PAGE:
Cheapskates love libraries (it's mutual)

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Libraries aren't just the mark of a civilized society — assembling, curating and disseminating knowledge to all comers! — they're also a cheapskate's best friend. Anyone who's interested in saving money probably already knows about the free Internet access, daily newspapers, DVD and audiobook borrowing, and book lending (duh). But local libraries go beyond that — many host community meetings, book readings for kids, author signings, and workshops, as well as providing free or low-cost meeting spaces.

My favorite cheapskate pro-tip for libraries is asking reference librarians really hard, chewy questions. For example, any time I have a question about science fiction literature ("When did William Gibson first utter 'The future is here, it's just not evenly distributed'?" or "What was the time atomic weapons appeared in science fiction?") I ask the librarians at the Merril Collection, Toronto's incredible science fiction reference library, whose librarians are ninjas in such matters. But it's not just esoterica: many's the time I've walked into a good library and asked the reference librarians for help with something really chewy — the sort of thing I might otherwise pay a researcher to find. Unlike a paid researcher, reference librarians usually don't just give you the answer, but rather take you by the hand and guide you through the use of library resources (including proprietary databases that aren't accessible over your home Internet connection), giving you an education in problem-solving as well as the solution to your problem.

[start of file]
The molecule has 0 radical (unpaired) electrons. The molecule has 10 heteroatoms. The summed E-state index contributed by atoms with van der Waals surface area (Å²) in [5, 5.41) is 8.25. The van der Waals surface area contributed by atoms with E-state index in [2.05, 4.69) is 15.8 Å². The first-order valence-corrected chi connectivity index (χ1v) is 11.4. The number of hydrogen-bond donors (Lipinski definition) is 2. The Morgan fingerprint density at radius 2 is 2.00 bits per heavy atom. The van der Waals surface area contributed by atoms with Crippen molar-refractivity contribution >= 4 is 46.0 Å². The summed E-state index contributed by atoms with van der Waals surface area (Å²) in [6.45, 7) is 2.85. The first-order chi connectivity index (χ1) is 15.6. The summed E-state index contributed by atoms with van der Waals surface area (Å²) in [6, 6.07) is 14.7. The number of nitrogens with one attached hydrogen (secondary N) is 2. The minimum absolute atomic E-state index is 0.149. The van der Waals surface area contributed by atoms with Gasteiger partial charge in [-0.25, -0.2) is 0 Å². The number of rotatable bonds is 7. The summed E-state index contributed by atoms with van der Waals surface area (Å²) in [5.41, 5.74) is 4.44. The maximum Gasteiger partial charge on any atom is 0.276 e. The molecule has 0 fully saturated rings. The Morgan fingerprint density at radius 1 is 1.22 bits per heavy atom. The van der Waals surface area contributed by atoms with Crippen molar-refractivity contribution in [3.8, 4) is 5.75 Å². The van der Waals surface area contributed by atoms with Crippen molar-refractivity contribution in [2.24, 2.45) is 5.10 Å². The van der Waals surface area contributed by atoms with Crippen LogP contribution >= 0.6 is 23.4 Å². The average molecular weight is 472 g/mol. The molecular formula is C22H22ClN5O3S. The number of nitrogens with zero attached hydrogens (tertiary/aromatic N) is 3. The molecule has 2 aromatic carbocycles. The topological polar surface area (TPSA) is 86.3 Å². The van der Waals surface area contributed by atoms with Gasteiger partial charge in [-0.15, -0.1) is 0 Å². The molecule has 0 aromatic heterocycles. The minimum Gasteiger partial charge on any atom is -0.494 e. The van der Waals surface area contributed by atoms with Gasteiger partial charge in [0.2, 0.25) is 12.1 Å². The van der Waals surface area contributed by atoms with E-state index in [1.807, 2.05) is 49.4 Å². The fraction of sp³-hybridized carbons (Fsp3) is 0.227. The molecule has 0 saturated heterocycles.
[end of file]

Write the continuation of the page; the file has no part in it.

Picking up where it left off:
Librarians, ultimately, are in the business of evaluating the authority of information sources, a problem that has never confronted more people than it does in the era of the Internet. I'm particularly looking forward to the day that hackspaces and libraries begin to realize that they're approaching the same problem from different directions, and a corner of the local branch into an e-waste recycling depot where librarians and tinkerers will help you build and outfit your own PC, giving you the technical and information literacy to understand what your computer is doing on your behalf.

(Image: Cutting Libraries in a Recession is like Cutting Hospitals in a Plague., a Creative Commons Attribution (2.0) image from daniel_solis's photostream)